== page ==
Schiro v. Farley, 510 U.S. 222, 7 (1994)

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Opinion of the Court

chose not to consider." Id., at 1208. This Court denied certiorari. Schiro v. Indiana, 493 U. S. 910 (1989).

The Federal District Court then denied Schiro's federal habeas petition. Schiro v. Clark, 754 F. Supp. 646 (ND Ind. 1990). The Court of Appeals for the Seventh Circuit affirmed. Schiro v. Clark, 963 F. 2d 962 (1992). The Court of Appeals accepted the Indiana Supreme Court's conclusion that the jury's verdict was not an acquittal on the Count I murder charge, and that the Double Jeopardy Clause was not violated by the use of the intentional murder aggravating circumstance. The Court of Appeals also concluded that collateral estoppel was not implicated since "the defendant must show that the jury's verdict actually and necessarily determined the issue he seeks to foreclose" and "Schiro's conviction for murder/rape did not act as an acquittal with respect to the pure murder charge as a matter of state law." Id., at 970, n. 7.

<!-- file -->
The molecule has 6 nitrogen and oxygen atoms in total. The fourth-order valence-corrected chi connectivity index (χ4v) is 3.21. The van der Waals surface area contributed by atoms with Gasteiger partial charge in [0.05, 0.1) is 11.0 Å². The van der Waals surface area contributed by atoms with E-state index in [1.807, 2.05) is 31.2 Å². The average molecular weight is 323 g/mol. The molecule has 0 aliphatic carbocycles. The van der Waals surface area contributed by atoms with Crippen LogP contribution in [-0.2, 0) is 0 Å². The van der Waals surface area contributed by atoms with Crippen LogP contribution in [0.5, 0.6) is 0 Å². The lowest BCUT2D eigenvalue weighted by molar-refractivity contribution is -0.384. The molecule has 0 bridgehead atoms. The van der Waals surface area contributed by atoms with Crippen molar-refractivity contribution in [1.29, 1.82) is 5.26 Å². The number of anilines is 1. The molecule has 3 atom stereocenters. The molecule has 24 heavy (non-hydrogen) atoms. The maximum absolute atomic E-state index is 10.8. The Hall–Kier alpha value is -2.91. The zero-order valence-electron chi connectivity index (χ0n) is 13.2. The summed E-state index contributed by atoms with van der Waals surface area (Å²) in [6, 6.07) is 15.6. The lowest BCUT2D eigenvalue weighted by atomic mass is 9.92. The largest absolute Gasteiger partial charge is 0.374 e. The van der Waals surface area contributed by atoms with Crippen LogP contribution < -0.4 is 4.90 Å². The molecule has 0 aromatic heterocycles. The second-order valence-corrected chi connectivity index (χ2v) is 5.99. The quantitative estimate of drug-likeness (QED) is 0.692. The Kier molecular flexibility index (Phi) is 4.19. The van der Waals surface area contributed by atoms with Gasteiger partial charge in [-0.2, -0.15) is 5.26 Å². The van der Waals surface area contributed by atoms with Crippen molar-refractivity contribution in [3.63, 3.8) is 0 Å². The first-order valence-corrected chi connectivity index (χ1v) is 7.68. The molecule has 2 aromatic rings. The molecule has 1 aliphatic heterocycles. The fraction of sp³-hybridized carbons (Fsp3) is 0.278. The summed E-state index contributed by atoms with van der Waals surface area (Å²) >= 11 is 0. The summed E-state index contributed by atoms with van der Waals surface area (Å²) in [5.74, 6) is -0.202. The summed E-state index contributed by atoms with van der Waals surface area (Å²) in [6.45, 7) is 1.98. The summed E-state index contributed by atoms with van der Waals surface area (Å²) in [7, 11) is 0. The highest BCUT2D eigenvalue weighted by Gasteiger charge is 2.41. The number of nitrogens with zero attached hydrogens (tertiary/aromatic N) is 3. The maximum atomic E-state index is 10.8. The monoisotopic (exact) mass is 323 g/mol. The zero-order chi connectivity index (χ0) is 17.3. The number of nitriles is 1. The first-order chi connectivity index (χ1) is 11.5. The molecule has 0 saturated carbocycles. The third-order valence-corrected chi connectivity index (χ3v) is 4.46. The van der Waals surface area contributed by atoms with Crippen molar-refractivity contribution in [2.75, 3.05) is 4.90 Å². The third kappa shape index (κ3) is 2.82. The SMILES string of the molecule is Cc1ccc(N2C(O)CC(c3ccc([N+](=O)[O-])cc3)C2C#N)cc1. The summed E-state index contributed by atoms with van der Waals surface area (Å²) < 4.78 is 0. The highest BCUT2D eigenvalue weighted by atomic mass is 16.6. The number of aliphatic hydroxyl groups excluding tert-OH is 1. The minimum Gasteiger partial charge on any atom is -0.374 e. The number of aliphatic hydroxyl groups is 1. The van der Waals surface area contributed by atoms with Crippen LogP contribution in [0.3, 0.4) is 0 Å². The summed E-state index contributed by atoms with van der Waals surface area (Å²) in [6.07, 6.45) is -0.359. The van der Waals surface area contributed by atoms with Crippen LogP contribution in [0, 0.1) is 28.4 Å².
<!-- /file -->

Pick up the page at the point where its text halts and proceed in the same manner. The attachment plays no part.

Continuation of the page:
We granted certiorari, 508 U. S. 905 (1993), to consider whether the trial court violated the Double Jeopardy Clause by relying on the intentional murder aggravating circumstance.


The State argues that granting relief to Schiro would require the retroactive application of a new rule, in violation of the principle announced in Teague v. Lane, 489 U. S. 288 (1989) (plurality opinion). Teague analysis is ordinarily our first step when we review a federal habeas case. See, e. g., Graham v. Collins, 506 U. S. 461, 466-467 (1993). The Teague bar to the retroactive application of new rules is not, however, jurisdictional. Collins v. Youngblood, 497 U. S. 37, 40-41 (1990). In this case, the State did not raise the Teague argument in the lower courts. Cf. Parke v. Raley, 506 U. S. 20, 26 (1993). While we ordinarily do not review claims made for the first time in this Court, see, e. g., Taylor v. Freeland & Kronz, 503 U. S. 638, 645-646 (1992), we recognize that the State, as respondent, is entitled to rely on any

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